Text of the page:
Adding to the burden of fuel and air navigation costs, the fees charged for certificates and services at airports in China are among the highest in the world.
Olofsson says SAS is using partnerships with Chinese airlines, primarily Air China Ltd, to utilize their Beijing and Shanghai routes as a base to explore new locations.
"From there we can determine which cities are most likely for us to expand into," he said.
He said the airline is currently researching areas including Suzhou, Ningbo and Hangzhou, all cities with heavy Scandinavian influences.
However, if global airlines want to maintain revenues and look to new cash streams, China is a must, said Tony Tyler, director-general and CEO of the IATA.
"China is a big market and it's growing fast. It's a no-brainer that you're going to want to be here," he said.
The driving force behind the growth is not fueled solely by Western multinational companies moving away from China's main cities. The real potential lies in the increased number of Chinese travelers venturing out of the country.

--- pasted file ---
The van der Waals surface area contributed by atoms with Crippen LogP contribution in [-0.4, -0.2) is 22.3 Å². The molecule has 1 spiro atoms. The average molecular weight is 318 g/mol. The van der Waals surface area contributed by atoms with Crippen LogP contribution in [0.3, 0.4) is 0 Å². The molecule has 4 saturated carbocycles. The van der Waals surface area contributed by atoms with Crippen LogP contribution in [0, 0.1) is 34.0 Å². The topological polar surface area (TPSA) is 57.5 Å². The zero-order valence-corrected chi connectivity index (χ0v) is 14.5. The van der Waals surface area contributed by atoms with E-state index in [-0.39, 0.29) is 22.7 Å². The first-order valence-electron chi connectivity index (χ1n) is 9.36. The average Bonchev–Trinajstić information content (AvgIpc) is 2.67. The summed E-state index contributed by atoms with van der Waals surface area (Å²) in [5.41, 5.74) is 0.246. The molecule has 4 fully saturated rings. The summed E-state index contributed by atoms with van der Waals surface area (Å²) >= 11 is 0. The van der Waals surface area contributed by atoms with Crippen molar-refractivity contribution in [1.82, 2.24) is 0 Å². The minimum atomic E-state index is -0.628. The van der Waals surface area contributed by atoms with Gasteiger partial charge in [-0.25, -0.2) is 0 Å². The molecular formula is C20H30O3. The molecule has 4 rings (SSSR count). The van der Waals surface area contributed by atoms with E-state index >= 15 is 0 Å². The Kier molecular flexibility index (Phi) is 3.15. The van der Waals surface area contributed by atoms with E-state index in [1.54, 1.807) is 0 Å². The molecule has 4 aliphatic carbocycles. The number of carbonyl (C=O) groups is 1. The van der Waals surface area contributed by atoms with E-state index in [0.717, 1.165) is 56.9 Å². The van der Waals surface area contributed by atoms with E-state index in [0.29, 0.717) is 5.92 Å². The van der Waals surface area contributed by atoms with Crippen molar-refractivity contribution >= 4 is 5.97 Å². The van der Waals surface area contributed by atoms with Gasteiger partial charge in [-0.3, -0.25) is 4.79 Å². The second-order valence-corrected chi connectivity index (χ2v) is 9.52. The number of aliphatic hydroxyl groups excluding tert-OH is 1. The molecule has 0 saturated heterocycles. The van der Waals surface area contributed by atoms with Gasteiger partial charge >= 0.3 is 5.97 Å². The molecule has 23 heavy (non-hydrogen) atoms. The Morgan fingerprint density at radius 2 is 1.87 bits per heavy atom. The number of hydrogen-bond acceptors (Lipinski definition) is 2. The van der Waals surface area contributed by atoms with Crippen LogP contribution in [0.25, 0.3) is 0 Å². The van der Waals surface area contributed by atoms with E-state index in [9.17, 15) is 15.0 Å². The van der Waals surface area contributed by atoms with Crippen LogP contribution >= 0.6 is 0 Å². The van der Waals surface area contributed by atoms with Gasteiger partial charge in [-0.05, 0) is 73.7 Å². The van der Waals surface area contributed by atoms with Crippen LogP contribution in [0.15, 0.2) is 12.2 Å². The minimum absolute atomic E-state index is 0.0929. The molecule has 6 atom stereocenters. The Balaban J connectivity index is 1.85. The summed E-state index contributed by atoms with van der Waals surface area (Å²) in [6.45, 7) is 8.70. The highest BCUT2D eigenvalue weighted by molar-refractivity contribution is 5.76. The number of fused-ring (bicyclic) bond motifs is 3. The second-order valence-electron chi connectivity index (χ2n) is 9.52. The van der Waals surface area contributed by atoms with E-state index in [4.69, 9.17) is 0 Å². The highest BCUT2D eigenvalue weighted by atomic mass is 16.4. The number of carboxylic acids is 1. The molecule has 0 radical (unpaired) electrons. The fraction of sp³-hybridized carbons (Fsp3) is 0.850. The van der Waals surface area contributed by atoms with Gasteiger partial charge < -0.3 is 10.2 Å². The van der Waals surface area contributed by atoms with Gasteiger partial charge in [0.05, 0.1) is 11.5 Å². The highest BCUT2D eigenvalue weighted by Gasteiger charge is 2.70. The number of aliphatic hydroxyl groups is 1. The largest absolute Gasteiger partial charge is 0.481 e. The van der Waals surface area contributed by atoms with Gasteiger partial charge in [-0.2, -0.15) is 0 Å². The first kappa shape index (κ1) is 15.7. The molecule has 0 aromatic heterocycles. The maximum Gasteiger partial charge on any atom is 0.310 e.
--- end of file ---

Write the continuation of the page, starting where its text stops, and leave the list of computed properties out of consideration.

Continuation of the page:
By 2015, the number of Chinese traveling by air is expected to grow to 212 million - a quarter of the projected 815 million worldwide.
Currently, the average US citizen is expected to take two air trips per year, compared with an average of 0.2 for Chinese citizens.
"When the Chinese travel as much as the Americans do - considering the population here is six times that of the United States - just think of the number of passengers that will be," Tyler said.
"That's why the airlines want to be here. In the long run, you must be in the Chinese market."
In 2001, there were just 32.5 million seats per year on international flights operating to and from China, compared with 92.4 million last year.
And that number continues to rise, with an expected 10 percent growth in the number of airline passengers China-wide in 2012, according to statistics from the Civil Aviation Administration China released last month.